I hope everyone had a great Thanksgiving! I apologize for the hiatus in posts; I have a bunch of recipes to post this Thursday, research on whole grains for an upcoming Transformation Tuesdays post… and I am getting over a Sinus Migraine thanks to the ever-changing barometric conditions…gotta love Michigan weather…
To break the no-writing streak, I decided to share what would usually be the subject of a Mama-Mondays post. The subject was an accidental discovery; I hope I’m the first to mention it and receive some major culinary kudos!
In the past I’ve used freshly-squeezed lemon-juice to keep sliced apples from turning brown; they still turn brown albeit much more slowly. When my kids have snack-duty for school I usually slice organic apples (apples are #1 on the Environmental Work Group’s 2012 Dirty Dozen list) and roll them in diluted lemon juice. On one such occasion I ran out of lemons and reached in the ‘fridge for what I did have…leftover fresh pineapple juice from my pineapple oatmeal recipe. The results were amazing! Leftover apples came back home, after a full day at school, completely white.
This Thanksgiving I forgot to roll the apples for my Apple-Pecan salad in any juice at all. They turned light brown in thirty minutes. Not wanting my apples to brown further, I rolled them in pineapple juice and watched in amazement as THE “BROWN” CAME OFF. The pineapple juice turned a tan color and the apples turned white. I showed the slices off to my husband (who had sliced them) and stepdaughter! They were impressed 🙂 I’m guessing the enzymes in the pineapple juice help to break up the oxidized apple enzymes while the pH of the juice denatured the remaining enzymes so they could no longer be oxidized? (Any chemistry buffs out there?)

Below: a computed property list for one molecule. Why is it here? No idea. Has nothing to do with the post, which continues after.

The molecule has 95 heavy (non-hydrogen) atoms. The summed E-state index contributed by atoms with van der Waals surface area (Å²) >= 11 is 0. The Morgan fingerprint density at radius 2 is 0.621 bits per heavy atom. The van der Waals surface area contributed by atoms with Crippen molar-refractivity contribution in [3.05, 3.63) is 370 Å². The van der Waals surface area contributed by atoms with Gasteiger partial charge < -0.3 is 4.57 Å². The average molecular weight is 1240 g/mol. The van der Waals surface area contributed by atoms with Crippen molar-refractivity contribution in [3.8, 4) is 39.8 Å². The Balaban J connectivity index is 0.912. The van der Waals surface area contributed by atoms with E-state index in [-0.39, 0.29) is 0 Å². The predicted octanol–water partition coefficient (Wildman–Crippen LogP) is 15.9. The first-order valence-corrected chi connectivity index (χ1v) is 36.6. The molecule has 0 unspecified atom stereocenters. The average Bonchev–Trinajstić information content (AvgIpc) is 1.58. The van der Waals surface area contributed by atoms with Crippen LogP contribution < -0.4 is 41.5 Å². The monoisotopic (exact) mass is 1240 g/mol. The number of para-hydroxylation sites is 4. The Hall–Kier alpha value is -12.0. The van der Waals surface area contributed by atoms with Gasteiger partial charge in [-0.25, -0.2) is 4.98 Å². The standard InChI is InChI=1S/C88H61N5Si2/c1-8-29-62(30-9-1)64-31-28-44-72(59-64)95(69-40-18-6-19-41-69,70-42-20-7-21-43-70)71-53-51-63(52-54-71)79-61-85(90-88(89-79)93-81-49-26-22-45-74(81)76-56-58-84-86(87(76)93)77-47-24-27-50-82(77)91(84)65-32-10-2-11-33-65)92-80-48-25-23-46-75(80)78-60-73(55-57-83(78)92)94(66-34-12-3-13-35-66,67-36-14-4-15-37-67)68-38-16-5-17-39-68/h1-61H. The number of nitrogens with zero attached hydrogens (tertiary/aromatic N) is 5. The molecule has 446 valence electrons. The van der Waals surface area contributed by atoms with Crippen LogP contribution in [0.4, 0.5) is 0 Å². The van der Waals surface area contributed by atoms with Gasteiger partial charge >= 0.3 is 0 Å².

To summarize, here are the benefits of using pineapple juice on apple slices:
- Diluted fresh pineapple juice completely prevents browning. Completely.
- Apple slices taste better with a hint of sweet pineapple than with a sour hint of lemon.
- [DRUMROLL PLEASE] Pineapple juice REMOVES browning AFTER it has occurred.
HOW TO MAKE FRESH PINEAPPLE JUICE:
- Using a sharp knife, cut off outer skin of pineapple
- Chop pineapple “meat” into small wedges and process in a blender or food processor
- Scoop pineapple puree into a glass jar or bowl and allow the pulp to rise to the top (if you don’t have time for this, skip to step 5 by dumping the puree into the coffee filter),
- Remove pulp to eat in lieu of apple sauce or to flavor oatmeal; store pulp in a glass salsa/sauce jar.
- Filter remaining juice through a coffee filter placed on a sieve or colander into a glass measuring jar or small bowl.
- Dilute juice with filtered water 1:1 and store in your ‘fridge to use as needed to keep apples white or soak grains.
- Storage option: freeze diluted juice in ice cube trays and empty cubes into a freezer bag or mason jar. If you don’t use pineapple juice very often, this option means that you don’t have to worry about it spoiling in your ‘fridge and you’ll always have some handy!
Make sure to give fresh pineapple juice a try. And since you’ll already have pureed pineapple handy, why not skip the cereal box and make some healthy, energy-boosting pineapple oatmeal instead?
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